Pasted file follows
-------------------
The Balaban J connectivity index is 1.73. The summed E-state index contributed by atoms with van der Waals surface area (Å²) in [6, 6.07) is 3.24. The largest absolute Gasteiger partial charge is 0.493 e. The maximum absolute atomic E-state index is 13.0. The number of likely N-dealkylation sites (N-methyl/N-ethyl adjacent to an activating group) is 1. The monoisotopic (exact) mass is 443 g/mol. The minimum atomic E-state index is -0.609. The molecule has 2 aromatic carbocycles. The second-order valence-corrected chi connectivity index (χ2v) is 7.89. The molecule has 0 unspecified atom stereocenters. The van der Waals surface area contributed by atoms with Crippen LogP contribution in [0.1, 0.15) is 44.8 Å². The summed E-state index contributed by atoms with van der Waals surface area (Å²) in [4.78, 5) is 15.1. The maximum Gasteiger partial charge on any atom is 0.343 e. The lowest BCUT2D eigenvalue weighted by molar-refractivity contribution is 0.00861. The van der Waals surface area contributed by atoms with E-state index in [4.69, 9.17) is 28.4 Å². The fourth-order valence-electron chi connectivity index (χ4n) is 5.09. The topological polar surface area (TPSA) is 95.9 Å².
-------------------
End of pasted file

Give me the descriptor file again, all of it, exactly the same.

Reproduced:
The Balaban J connectivity index is 1.73. The summed E-state index contributed by atoms with van der Waals surface area (Å²) in [6, 6.07) is 3.24. The largest absolute Gasteiger partial charge is 0.493 e. The maximum absolute atomic E-state index is 13.0. The number of likely N-dealkylation sites (N-methyl/N-ethyl adjacent to an activating group) is 1. The monoisotopic (exact) mass is 443 g/mol. The minimum atomic E-state index is -0.609. The molecule has 2 aromatic carbocycles. The second-order valence-corrected chi connectivity index (χ2v) is 7.89. The molecule has 0 unspecified atom stereocenters. The van der Waals surface area contributed by atoms with Crippen LogP contribution in [0.1, 0.15) is 44.8 Å². The summed E-state index contributed by atoms with van der Waals surface area (Å²) in [4.78, 5) is 15.1. The maximum Gasteiger partial charge on any atom is 0.343 e. The lowest BCUT2D eigenvalue weighted by molar-refractivity contribution is 0.00861. The van der Waals surface area contributed by atoms with E-state index in [4.69, 9.17) is 28.4 Å². The fourth-order valence-electron chi connectivity index (χ4n) is 5.09. The topological polar surface area (TPSA) is 95.9 Å².